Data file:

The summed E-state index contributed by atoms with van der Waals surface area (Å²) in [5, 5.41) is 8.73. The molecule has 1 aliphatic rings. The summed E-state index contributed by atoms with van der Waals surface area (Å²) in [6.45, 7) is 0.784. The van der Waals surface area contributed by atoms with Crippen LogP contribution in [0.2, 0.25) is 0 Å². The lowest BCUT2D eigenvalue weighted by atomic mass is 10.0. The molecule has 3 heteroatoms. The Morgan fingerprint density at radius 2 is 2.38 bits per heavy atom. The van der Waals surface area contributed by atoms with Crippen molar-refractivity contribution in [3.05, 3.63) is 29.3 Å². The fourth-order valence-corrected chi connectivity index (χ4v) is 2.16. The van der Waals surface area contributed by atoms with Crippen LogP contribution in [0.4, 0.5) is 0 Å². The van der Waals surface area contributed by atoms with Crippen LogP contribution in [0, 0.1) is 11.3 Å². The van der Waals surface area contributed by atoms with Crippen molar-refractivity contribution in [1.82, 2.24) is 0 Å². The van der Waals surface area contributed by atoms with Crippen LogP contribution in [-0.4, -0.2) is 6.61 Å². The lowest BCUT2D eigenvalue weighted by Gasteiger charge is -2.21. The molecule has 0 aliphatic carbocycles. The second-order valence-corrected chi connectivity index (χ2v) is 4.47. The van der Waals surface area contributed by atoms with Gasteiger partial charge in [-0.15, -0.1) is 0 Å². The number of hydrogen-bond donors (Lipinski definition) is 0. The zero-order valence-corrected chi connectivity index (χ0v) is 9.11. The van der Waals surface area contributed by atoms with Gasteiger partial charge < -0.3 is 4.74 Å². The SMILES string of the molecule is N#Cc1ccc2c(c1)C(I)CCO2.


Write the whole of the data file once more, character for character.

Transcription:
The summed E-state index contributed by atoms with van der Waals surface area (Å²) in [5, 5.41) is 8.73. The molecule has 1 aliphatic rings. The summed E-state index contributed by atoms with van der Waals surface area (Å²) in [6.45, 7) is 0.784. The van der Waals surface area contributed by atoms with Crippen LogP contribution in [0.2, 0.25) is 0 Å². The lowest BCUT2D eigenvalue weighted by atomic mass is 10.0. The molecule has 3 heteroatoms. The Morgan fingerprint density at radius 2 is 2.38 bits per heavy atom. The van der Waals surface area contributed by atoms with Crippen molar-refractivity contribution in [3.05, 3.63) is 29.3 Å². The fourth-order valence-corrected chi connectivity index (χ4v) is 2.16. The van der Waals surface area contributed by atoms with Crippen LogP contribution in [0.4, 0.5) is 0 Å². The van der Waals surface area contributed by atoms with Crippen LogP contribution in [0, 0.1) is 11.3 Å². The van der Waals surface area contributed by atoms with Crippen molar-refractivity contribution in [1.82, 2.24) is 0 Å². The van der Waals surface area contributed by atoms with Crippen LogP contribution in [-0.4, -0.2) is 6.61 Å². The lowest BCUT2D eigenvalue weighted by Gasteiger charge is -2.21. The molecule has 0 aliphatic carbocycles. The second-order valence-corrected chi connectivity index (χ2v) is 4.47. The van der Waals surface area contributed by atoms with Gasteiger partial charge in [-0.15, -0.1) is 0 Å². The number of hydrogen-bond donors (Lipinski definition) is 0. The zero-order valence-corrected chi connectivity index (χ0v) is 9.11. The van der Waals surface area contributed by atoms with Gasteiger partial charge < -0.3 is 4.74 Å². The SMILES string of the molecule is N#Cc1ccc2c(c1)C(I)CCO2.